#### hospitaldoctor1

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IP is Ion Product, i.e. Q
Reaction Quotient for Ksp

#### hospitaldoctor1

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so qualitatively, how do you determine which one has a higher BP, FP, Osmotic, etc...?
Also, could you explain why you do this: To find the amount of moles in solution, we take 2.25e-7 * 4e-2= 9e-9moles.
Why multiply the Molarity and the Liters of solution?
If the solution was NOT supersatured, but instead it was UNsaturated, would you do the same?
thanks

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#### TheBoondocks

##### StreetFighter 4 Virtuoso
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so qualitatively, how do you determine which one has a higher BP, FP, Osmotic, etc...?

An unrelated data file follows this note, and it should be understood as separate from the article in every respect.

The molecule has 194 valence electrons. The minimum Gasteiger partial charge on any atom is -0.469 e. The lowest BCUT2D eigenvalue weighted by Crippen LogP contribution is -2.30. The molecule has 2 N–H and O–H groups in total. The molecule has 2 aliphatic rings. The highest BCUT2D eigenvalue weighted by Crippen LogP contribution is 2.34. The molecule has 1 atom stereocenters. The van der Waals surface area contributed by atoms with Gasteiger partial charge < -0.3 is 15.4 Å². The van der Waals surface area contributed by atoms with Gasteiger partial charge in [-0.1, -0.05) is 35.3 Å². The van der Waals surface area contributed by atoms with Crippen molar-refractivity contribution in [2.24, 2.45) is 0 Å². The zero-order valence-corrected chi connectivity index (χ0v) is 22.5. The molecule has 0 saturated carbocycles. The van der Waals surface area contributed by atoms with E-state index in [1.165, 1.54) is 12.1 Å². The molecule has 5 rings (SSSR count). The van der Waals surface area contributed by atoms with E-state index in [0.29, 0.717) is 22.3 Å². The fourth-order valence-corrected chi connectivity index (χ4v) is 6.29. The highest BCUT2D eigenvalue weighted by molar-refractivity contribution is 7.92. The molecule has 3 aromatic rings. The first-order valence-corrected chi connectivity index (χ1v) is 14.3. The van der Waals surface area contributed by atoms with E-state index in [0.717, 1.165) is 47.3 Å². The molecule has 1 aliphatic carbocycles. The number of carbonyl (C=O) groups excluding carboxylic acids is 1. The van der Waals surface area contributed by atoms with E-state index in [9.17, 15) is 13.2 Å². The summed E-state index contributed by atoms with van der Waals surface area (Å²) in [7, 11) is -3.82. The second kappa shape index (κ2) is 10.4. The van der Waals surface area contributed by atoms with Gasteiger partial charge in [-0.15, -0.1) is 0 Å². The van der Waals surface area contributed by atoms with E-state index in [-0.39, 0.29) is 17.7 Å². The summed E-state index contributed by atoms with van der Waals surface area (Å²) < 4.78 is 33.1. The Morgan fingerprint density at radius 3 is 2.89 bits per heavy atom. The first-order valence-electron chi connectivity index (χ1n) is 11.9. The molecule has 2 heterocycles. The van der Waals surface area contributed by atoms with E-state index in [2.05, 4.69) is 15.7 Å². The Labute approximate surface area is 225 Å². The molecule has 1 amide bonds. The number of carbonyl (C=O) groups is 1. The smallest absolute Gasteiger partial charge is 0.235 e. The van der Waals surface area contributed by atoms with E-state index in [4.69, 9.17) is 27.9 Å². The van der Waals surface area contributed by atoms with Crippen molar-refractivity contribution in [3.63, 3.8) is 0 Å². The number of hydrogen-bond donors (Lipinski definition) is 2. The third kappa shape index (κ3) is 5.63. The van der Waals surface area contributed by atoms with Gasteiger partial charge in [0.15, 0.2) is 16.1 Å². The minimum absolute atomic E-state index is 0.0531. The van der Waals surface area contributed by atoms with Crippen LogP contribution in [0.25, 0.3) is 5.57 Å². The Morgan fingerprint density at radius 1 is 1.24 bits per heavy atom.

Also, could you explain why you do this: To find the amount of moles in solution, we take 2.25e-7 * 4e-2= 9e-9moles.
Why multiply the Molarity and the Liters of solution?
If the solution was NOT supersatured, but instead it was UNsaturated, would you do the same?
thanks
All of these properties are colligative. Since the reference is H20, the qualative is based on which solution has the most dissolved ions. At first thought you would think of MgCl2 since it has 3 ions dissolved compared to NaCl's two. However, you must consider solubility and how much actually dissolves.